Picking Your Battles, and the Art of Not Giving a S***

Good morning, friends and neighbors.
I am only 32 years old, and I feel exhausted.

In the never-ending, headlong rush for security, safety, and making everything “okay,” I have a tendency to take on a lot.
Why not, right? I’m technically young. I have a strong body with no apparent disabilities, I’m intelligent and I’m able to plan.
I even have something of a way with words, apparently.

When it comes to saving the world and making it better, why SHOULDN’T I take on a bit more than others?

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Making Yourself A Priority

Good evening, friends and neighbors! I apologize for the silence on here as of late, and for the lightness of this evening’s post.

Over the last two weeks or so, I’ve been reorganizing and tidying up this blog, and it’s kinda gotten in the way of researching and writing. Between that and working on the upcoming book, most of my creative energies have been pulled away.

The good news, however, is that not only will this blog be a bit easier and more enjoyable to read, it will also be better to write. Here’s why:

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Mise En Temps- Timeline Like A Baker

Good afternoon, friends and neighbors.

The clock starts as soon as I walk in the door.

In the first 10 – 15 minutes of my day in the bakeshop, I need to:

1. Determine the state of the front counter and what they will need immediately.
2. Whether anything has been requested that I didn’t anticipate the day before.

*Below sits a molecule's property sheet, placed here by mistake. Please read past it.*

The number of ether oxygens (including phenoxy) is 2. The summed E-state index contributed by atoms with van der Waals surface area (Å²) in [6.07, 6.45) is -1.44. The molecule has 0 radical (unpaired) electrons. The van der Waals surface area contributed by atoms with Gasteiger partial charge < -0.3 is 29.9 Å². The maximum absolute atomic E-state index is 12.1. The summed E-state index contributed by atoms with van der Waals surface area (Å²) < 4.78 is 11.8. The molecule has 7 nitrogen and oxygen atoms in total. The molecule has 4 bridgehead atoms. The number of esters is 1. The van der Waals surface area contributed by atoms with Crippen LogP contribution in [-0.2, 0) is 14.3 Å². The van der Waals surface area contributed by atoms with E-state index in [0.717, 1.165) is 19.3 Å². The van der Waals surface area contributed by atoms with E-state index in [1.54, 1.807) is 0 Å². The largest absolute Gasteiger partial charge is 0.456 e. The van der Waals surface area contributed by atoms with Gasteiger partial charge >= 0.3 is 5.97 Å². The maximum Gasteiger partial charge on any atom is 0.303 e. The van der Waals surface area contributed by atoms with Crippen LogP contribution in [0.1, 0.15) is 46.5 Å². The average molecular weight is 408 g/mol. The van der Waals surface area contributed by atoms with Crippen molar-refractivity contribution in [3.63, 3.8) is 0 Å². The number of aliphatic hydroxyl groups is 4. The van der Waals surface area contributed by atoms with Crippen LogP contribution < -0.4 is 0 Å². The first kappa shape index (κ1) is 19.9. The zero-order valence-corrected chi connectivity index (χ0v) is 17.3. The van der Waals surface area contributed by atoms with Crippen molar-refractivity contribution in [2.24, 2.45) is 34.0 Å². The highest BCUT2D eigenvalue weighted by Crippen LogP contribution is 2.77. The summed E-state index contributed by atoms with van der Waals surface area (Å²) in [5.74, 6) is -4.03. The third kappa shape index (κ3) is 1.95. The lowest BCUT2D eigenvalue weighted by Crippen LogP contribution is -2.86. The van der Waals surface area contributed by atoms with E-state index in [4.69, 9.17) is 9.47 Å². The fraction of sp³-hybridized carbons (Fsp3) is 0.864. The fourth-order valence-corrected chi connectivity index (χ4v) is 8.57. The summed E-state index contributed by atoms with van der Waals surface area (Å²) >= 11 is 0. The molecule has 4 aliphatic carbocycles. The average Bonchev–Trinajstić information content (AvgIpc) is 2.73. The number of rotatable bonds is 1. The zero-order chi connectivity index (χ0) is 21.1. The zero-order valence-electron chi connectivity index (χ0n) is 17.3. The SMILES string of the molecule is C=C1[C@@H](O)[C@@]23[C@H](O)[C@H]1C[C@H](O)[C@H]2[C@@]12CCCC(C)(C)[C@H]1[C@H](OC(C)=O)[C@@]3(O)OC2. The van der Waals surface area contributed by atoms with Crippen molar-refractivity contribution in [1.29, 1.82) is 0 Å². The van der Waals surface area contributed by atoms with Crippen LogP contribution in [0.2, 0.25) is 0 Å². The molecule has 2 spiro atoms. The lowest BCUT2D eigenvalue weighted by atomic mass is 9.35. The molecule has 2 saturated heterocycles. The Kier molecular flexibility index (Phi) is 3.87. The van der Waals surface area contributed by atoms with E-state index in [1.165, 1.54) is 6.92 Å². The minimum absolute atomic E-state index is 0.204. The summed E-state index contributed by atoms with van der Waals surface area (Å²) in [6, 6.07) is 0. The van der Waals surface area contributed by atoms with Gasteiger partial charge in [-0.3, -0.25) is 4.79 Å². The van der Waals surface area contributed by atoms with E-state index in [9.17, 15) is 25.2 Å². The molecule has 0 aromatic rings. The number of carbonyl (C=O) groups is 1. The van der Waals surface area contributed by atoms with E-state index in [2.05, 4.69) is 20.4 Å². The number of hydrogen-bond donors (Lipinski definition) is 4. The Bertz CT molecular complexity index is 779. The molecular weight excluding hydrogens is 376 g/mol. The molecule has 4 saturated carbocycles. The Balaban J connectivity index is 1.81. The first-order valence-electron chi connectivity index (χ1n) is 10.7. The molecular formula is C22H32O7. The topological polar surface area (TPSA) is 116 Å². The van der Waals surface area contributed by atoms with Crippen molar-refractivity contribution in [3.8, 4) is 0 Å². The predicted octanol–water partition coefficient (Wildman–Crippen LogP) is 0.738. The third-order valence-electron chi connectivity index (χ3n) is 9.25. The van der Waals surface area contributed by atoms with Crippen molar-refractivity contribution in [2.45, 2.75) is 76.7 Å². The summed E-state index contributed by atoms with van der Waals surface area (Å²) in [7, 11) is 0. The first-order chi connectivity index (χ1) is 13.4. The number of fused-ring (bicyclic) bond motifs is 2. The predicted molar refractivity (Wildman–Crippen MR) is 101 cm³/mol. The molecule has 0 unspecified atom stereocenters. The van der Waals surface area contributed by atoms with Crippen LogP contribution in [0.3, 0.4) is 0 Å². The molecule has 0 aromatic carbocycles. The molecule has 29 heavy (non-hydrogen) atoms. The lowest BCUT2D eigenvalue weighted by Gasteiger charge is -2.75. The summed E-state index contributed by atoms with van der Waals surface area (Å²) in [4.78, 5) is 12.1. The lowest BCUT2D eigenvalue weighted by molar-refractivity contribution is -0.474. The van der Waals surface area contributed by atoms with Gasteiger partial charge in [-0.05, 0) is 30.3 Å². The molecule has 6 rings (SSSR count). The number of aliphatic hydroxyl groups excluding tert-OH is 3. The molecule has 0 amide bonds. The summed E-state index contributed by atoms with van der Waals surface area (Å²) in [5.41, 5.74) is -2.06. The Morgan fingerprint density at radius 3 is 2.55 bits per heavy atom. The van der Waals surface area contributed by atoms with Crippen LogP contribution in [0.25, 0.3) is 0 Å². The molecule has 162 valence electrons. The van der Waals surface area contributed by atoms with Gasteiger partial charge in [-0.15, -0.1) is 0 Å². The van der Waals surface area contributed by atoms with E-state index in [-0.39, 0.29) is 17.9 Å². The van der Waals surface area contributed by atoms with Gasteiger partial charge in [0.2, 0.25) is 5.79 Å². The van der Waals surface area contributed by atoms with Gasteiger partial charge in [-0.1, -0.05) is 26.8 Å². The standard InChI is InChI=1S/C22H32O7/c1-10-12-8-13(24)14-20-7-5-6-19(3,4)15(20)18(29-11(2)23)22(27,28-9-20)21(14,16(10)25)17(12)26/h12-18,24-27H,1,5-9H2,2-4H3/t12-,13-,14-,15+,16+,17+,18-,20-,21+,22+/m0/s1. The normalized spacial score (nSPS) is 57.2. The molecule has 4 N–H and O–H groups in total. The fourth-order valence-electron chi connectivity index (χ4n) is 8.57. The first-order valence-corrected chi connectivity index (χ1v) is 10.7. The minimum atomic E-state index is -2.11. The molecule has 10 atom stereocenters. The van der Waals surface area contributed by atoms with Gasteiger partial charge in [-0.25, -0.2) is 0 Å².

3. Amalgamating my task list for the day.
4. Pulling anything that will need time to come to a workable temperature (frozen doughs, cream cheese to soften for icing, etc.)
5. Prepare my station- knife roll where it’s accessible, sanitizer bucket and towel, extra dry towel tucked in my apron.
6. Review any instructions from the pastry chef.
7. Get a cup of tea or energy drink in me.

Once I have that list ready (as well as an energizing beverage), the planning begins.

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Keeping It Tight- The Need For Mise En Place

Good evening, friends and neighbors.

Bakers live at least 24 hours in the future. We get a reputation for being sticklers and detail-oriented, because we are somewhat literally programming ourselves for the next few days. We predict eventualities, contingencies, and even our own potential failings.

Cooking is about control- ordering and directing everything from your ingredients, to your environment, to your equipment, to yourself. Baking- being necessarily hands-off for an enormous part of a process that is itself time-consuming- requires this to the extreme. It leads to bizarre truths of kitchen- the sauce for your steak having been started earlier that morning, or that freshly-baked pie starting it’s production nearly a week ago.
To invoke that much control, attention, and planning is practically a martial art- one that cooks call “mise en place.”

Mise-en-place for a professional kitchen

Image from Wikipedia

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